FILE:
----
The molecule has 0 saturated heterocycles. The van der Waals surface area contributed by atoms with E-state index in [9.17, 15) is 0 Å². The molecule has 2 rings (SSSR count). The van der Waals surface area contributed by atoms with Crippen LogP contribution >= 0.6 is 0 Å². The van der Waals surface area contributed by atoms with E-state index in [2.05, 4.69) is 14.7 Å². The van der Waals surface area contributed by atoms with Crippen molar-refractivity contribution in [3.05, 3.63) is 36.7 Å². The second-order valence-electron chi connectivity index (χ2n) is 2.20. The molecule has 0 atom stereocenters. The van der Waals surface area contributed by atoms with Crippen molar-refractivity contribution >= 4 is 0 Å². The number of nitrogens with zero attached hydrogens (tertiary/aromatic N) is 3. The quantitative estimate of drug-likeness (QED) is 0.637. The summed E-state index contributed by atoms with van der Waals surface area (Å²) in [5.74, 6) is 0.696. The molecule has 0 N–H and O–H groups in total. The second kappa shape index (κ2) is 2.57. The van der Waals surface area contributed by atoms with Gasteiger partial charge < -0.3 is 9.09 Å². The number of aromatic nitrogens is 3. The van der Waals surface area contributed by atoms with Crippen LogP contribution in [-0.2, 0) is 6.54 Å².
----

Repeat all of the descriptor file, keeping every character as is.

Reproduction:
The molecule has 0 saturated heterocycles. The van der Waals surface area contributed by atoms with E-state index in [9.17, 15) is 0 Å². The molecule has 2 rings (SSSR count). The van der Waals surface area contributed by atoms with Crippen LogP contribution >= 0.6 is 0 Å². The van der Waals surface area contributed by atoms with E-state index in [2.05, 4.69) is 14.7 Å². The van der Waals surface area contributed by atoms with Crippen molar-refractivity contribution in [3.05, 3.63) is 36.7 Å². The second-order valence-electron chi connectivity index (χ2n) is 2.20. The molecule has 0 atom stereocenters. The van der Waals surface area contributed by atoms with Crippen molar-refractivity contribution >= 4 is 0 Å². The number of nitrogens with zero attached hydrogens (tertiary/aromatic N) is 3. The quantitative estimate of drug-likeness (QED) is 0.637. The summed E-state index contributed by atoms with van der Waals surface area (Å²) in [5.74, 6) is 0.696. The molecule has 0 N–H and O–H groups in total. The second kappa shape index (κ2) is 2.57. The van der Waals surface area contributed by atoms with Gasteiger partial charge < -0.3 is 9.09 Å². The number of aromatic nitrogens is 3. The van der Waals surface area contributed by atoms with Crippen LogP contribution in [-0.2, 0) is 6.54 Å².